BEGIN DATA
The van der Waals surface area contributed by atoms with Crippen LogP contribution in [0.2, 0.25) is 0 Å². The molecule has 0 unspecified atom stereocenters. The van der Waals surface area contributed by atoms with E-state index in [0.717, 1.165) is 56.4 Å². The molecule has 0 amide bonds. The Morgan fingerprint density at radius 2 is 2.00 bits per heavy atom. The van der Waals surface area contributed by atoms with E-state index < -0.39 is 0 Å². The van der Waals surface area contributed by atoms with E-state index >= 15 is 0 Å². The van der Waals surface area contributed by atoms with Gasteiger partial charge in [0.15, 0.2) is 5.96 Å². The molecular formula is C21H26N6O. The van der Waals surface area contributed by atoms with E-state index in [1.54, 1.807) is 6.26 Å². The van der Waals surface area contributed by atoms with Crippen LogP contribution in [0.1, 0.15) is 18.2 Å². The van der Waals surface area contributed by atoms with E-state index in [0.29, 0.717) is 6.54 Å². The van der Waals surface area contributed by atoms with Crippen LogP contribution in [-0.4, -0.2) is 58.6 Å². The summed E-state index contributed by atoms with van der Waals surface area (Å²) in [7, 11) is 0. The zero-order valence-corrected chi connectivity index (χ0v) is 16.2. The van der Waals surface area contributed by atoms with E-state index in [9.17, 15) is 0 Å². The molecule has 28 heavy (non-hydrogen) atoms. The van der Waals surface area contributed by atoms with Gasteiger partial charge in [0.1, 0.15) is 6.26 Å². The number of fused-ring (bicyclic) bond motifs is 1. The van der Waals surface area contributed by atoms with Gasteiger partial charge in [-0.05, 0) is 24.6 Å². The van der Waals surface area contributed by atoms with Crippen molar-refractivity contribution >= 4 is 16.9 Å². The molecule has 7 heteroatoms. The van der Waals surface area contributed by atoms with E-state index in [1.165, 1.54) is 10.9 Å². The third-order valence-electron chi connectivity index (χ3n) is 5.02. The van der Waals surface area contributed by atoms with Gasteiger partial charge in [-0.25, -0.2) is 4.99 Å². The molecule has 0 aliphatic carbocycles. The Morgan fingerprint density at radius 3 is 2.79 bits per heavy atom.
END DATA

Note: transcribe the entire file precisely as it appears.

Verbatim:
The van der Waals surface area contributed by atoms with Crippen LogP contribution in [0.2, 0.25) is 0 Å². The molecule has 0 unspecified atom stereocenters. The van der Waals surface area contributed by atoms with E-state index in [0.717, 1.165) is 56.4 Å². The molecule has 0 amide bonds. The Morgan fingerprint density at radius 2 is 2.00 bits per heavy atom. The van der Waals surface area contributed by atoms with E-state index < -0.39 is 0 Å². The van der Waals surface area contributed by atoms with E-state index >= 15 is 0 Å². The van der Waals surface area contributed by atoms with Gasteiger partial charge in [0.15, 0.2) is 5.96 Å². The molecular formula is C21H26N6O. The van der Waals surface area contributed by atoms with E-state index in [1.54, 1.807) is 6.26 Å². The van der Waals surface area contributed by atoms with Crippen LogP contribution in [0.1, 0.15) is 18.2 Å². The van der Waals surface area contributed by atoms with E-state index in [0.29, 0.717) is 6.54 Å². The van der Waals surface area contributed by atoms with Crippen LogP contribution in [-0.4, -0.2) is 58.6 Å². The summed E-state index contributed by atoms with van der Waals surface area (Å²) in [7, 11) is 0. The zero-order valence-corrected chi connectivity index (χ0v) is 16.2. The van der Waals surface area contributed by atoms with E-state index in [9.17, 15) is 0 Å². The molecule has 28 heavy (non-hydrogen) atoms. The van der Waals surface area contributed by atoms with Gasteiger partial charge in [0.1, 0.15) is 6.26 Å². The number of fused-ring (bicyclic) bond motifs is 1. The van der Waals surface area contributed by atoms with Gasteiger partial charge in [-0.05, 0) is 24.6 Å². The van der Waals surface area contributed by atoms with Crippen molar-refractivity contribution >= 4 is 16.9 Å². The molecule has 7 heteroatoms. The van der Waals surface area contributed by atoms with E-state index in [1.165, 1.54) is 10.9 Å². The third-order valence-electron chi connectivity index (χ3n) is 5.02. The van der Waals surface area contributed by atoms with Gasteiger partial charge in [-0.25, -0.2) is 4.99 Å². The molecule has 0 aliphatic carbocycles. The Morgan fingerprint density at radius 3 is 2.79 bits per heavy atom.